FDA approves Amgen heart drug
The U.S. Food & Drug Administration today approved Amgen’s drug Corlanor, a heart failure treatment.
The drug, aimed at reducing hospitalization for patients whose condition is long-lasting, is the first chronic heart failure medication approved by the FDA in nearly a decade. It was approved under the FDA’s priority review program, an expedited process for drugs that could introduce an improvement in existing treatment for serious conditions.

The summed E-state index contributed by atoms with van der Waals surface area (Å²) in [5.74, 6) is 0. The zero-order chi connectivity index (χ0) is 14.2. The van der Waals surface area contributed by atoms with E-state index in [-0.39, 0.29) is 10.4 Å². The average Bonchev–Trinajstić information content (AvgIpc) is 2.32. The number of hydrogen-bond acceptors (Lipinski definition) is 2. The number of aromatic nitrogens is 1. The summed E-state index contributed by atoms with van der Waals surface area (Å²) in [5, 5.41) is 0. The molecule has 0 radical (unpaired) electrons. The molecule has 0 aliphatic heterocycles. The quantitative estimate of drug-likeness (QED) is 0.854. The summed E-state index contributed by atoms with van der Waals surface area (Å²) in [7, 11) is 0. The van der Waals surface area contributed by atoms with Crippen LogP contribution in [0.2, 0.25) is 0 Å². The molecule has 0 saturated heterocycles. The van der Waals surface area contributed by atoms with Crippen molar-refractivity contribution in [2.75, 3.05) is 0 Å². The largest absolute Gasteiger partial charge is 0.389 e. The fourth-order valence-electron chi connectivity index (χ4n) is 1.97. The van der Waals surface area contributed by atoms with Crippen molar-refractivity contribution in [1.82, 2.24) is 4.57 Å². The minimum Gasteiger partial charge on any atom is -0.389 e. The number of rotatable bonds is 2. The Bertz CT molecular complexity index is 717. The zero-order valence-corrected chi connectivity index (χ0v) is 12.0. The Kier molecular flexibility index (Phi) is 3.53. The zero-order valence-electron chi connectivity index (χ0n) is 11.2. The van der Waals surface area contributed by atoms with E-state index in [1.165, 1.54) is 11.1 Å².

An estimated 5.1 million Americans suffer from chronic heart failure, and the condition costs the U.S. about $31 billion annually in costs related to hospitalization.
Heart failure is a leading cause of death and disability in adults,” Dr. Norman Stockbridge, director of the Division of Cardiovascular and Renal Products in the FDA’s Center for Drug Evaluation and Research, said in a press release. “Corlanor is thought to work by decreasing heart rate and represents the first approved product in this drug class.”
Earlier this month, European regulators approved Amgen’s colorectal cancer drug Vectibix as a first-line treatment used in combination with chemotherapy.